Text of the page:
Robots will play a critical role throughout the modern workforce. A recent PwC study of 29 countries estimated that on average, the proportion of jobs at high risk of automation will be roughly 20 percent by the late 2020s, and 30 percent by the mid-2030s. For employees around the globe, such shifts could mean preparing to share space with robots as colleagues or learning new skills as robots take over the most repetitive or dangerous tasks.
When we talk about robots, we are essentially referring to two kinds: industrial robots and service robots. Industrial robots are found in factories or work environments that use assembly lines or similar approaches to build products or pick and pack orders at a fulfillment center. Service robots stand in for humans and are not necessarily machines; in certain cases, they are applications of artificial intelligence (AI) or robotic process automation (RPA). Both varieties of robots will be transformative for many workers, depending on their industry and role.
The introduction of robots into the workforce will also reverberate in the C-suite. Not only will top executives lead the charge for automation in their business operations, but they also must be prepared for their own jobs to change. Heading up a hybrid workforce of people and robots will require a different type of leadership, one that blends quintessential human skills such as empathy with a tech-savvy and data-driven mind-set. Moreover, new roles may emerge, such as the chief robotics officer or leaders in charge of technology ethics.
How will functional leaders manage a hybrid workforce to ensure a harmonious existence of human and robot workers?
Given these urgencies, C-suite leaders need to start planning a five- to 10-year road map of their career and organization today. Senior leaders must objectively assess not only their own strengths, but also where they have knowledge or experience gaps — areas where they need to build new skills. A recent PwC study (pdf) found, as one might expect, that those in senior management roles are less likely than, for example, those in factory or clerical roles to be entirely displaced by automation. But the nature of leaders’ work will undoubtedly undergo major shifts. These shifts will open up more time for forward-looking activities; executives will be helped further here by the presence of increasingly sophisticated data. Meanwhile, leaders in customer-facing roles need to figure out how to best serve customers, taking advantage of automation to provide customized products and services on demand.
Functional leaders must consider the following matters as they define their role in the age of robots: What actions will they need to take now to prepare for the ways that robots will transform their industry and business? Structurally, what has to change in the organization? What type of people do they need, how will they work together, and what will their roles and responsibilities be in this new world? How will functional leaders manage this hybrid workforce to ensure a harmonious existence of human and robot workers?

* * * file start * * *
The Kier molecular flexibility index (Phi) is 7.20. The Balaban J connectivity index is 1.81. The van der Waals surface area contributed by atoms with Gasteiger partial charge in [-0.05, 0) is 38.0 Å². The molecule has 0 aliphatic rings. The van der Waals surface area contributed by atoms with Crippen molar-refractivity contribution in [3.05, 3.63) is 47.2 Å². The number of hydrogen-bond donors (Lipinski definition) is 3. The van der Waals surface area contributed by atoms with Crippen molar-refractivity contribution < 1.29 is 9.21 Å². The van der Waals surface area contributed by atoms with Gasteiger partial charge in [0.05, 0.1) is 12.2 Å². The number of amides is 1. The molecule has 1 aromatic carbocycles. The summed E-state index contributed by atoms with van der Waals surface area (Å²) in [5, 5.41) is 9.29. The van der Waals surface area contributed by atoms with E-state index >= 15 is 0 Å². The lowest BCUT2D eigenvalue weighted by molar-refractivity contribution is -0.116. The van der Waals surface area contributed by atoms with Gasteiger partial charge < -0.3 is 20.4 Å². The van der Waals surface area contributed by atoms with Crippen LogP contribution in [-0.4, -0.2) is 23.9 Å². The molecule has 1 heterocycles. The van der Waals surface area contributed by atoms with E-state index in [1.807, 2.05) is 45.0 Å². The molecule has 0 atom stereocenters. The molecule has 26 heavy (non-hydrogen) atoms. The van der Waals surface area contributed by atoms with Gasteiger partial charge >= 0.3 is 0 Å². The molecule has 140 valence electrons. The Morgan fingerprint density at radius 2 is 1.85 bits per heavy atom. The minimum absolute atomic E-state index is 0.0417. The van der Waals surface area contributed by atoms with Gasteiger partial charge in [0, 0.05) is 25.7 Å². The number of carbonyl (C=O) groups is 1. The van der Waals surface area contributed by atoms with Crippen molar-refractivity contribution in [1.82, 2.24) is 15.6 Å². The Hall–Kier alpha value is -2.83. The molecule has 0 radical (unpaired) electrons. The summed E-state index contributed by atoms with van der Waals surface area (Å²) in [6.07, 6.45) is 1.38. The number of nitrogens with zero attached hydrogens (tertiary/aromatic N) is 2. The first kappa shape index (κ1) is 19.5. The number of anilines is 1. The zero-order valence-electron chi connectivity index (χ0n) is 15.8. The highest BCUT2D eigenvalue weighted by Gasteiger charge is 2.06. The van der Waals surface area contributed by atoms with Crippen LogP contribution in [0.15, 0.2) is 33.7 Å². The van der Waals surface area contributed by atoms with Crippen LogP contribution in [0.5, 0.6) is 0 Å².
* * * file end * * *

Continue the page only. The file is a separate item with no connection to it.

Chief executive officers. Responsibility for sound management begins at the head of the C-suite. CEOs will need to provide their company’s vision and leadership, driving the change and guiding the company through its digital transformation. CEOs will also need to demonstrate personal commitment to this effort, holding themselves and others accountable. And, with respect to robots and related applications of AI, the chief executive must make sure the board of directors has the expertise to oversee proper governance and guide decision making. CEOs will also be involved in helping foster a culture in which humans and robots coexist with trust, respect, and dignity.
Chief financial officers. CFOs will have to embrace this change. At the same time, they will have to keep their eye on whether the investment in automating finance-related tasks — and tasks in other departments as well — is paying off. CFOs will oversee compliance activities and take steps required to build trust with regulators and investors by ensuring that financial output from automated systems can be explained, and the risks of automation can be mitigated. CFOs in the robotics age will need to understand both physical and digital relationships (for example, a relationship with a third-party vendor that uses robots to fulfill its service agreements) and put necessary controls in place. Finance leaders will oversee the transition as robots take on more and more back-office functions — such as trade settlements and daily trade reports — freeing people to grapple with high-level analysis and decision making that add value rather than ticking off to-dos. CFOs will need to ensure that people are able to build the automation, interpret results, and maintain control.
Chief operating officers. COOs will play a key role in managing the transformation to a human–robot hybrid workforce. They must close any gaps in their knowledge of the technology as they develop a keen sense of how the changes are affecting the business.
Specifics may differ by industry. In manufacturing, for example, automation’s primary value comes from creating capacity, lowering costs, improving safety, and injecting the manufacturing environment with flexibility and agility. Automation should not be done for its own sake. COOs should incorporate robotics and AI in line with an overall digital strategy. Investments in automation must have a clear role in reshaping the manufacturing footprint and streamlining the supply chain, which may also involve technologies such as blockchain and the industrial Internet of Things.